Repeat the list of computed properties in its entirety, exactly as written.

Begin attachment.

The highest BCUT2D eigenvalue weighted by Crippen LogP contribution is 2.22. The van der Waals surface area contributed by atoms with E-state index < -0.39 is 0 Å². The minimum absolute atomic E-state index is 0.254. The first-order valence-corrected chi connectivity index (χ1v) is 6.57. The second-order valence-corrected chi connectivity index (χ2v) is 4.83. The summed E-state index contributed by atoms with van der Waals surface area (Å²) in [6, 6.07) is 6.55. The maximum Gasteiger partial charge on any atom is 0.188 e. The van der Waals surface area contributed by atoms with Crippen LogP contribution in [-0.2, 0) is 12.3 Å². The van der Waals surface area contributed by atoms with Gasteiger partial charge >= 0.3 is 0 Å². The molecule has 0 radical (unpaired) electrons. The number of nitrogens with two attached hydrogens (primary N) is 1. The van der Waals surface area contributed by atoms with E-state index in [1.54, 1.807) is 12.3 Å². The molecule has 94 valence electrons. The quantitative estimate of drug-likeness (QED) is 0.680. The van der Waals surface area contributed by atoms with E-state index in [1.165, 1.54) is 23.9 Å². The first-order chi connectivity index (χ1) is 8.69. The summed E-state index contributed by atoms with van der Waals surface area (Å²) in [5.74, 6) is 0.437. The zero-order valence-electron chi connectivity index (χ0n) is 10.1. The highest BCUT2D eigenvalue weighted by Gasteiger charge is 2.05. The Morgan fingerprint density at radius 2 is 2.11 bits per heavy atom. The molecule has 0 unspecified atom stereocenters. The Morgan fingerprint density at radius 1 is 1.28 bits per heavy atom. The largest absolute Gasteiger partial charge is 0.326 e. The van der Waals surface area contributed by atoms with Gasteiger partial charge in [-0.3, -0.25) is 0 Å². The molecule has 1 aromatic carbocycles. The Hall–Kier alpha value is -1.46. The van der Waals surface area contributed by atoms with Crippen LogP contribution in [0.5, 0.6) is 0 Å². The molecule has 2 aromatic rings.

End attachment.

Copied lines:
The highest BCUT2D eigenvalue weighted by Crippen LogP contribution is 2.22. The van der Waals surface area contributed by atoms with E-state index < -0.39 is 0 Å². The minimum absolute atomic E-state index is 0.254. The first-order valence-corrected chi connectivity index (χ1v) is 6.57. The second-order valence-corrected chi connectivity index (χ2v) is 4.83. The summed E-state index contributed by atoms with van der Waals surface area (Å²) in [6, 6.07) is 6.55. The maximum Gasteiger partial charge on any atom is 0.188 e. The van der Waals surface area contributed by atoms with Crippen LogP contribution in [-0.2, 0) is 12.3 Å². The van der Waals surface area contributed by atoms with Gasteiger partial charge >= 0.3 is 0 Å². The molecule has 0 radical (unpaired) electrons. The number of nitrogens with two attached hydrogens (primary N) is 1. The van der Waals surface area contributed by atoms with E-state index in [1.54, 1.807) is 12.3 Å². The molecule has 94 valence electrons. The quantitative estimate of drug-likeness (QED) is 0.680. The van der Waals surface area contributed by atoms with E-state index in [1.165, 1.54) is 23.9 Å². The first-order chi connectivity index (χ1) is 8.69. The summed E-state index contributed by atoms with van der Waals surface area (Å²) in [5.74, 6) is 0.437. The zero-order valence-electron chi connectivity index (χ0n) is 10.1. The highest BCUT2D eigenvalue weighted by Gasteiger charge is 2.05. The Morgan fingerprint density at radius 2 is 2.11 bits per heavy atom. The molecule has 0 unspecified atom stereocenters. The Morgan fingerprint density at radius 1 is 1.28 bits per heavy atom. The largest absolute Gasteiger partial charge is 0.326 e. The van der Waals surface area contributed by atoms with Gasteiger partial charge in [-0.3, -0.25) is 0 Å². The molecule has 1 aromatic carbocycles. The Hall–Kier alpha value is -1.46. The van der Waals surface area contributed by atoms with Crippen LogP contribution in [0.5, 0.6) is 0 Å². The molecule has 2 aromatic rings.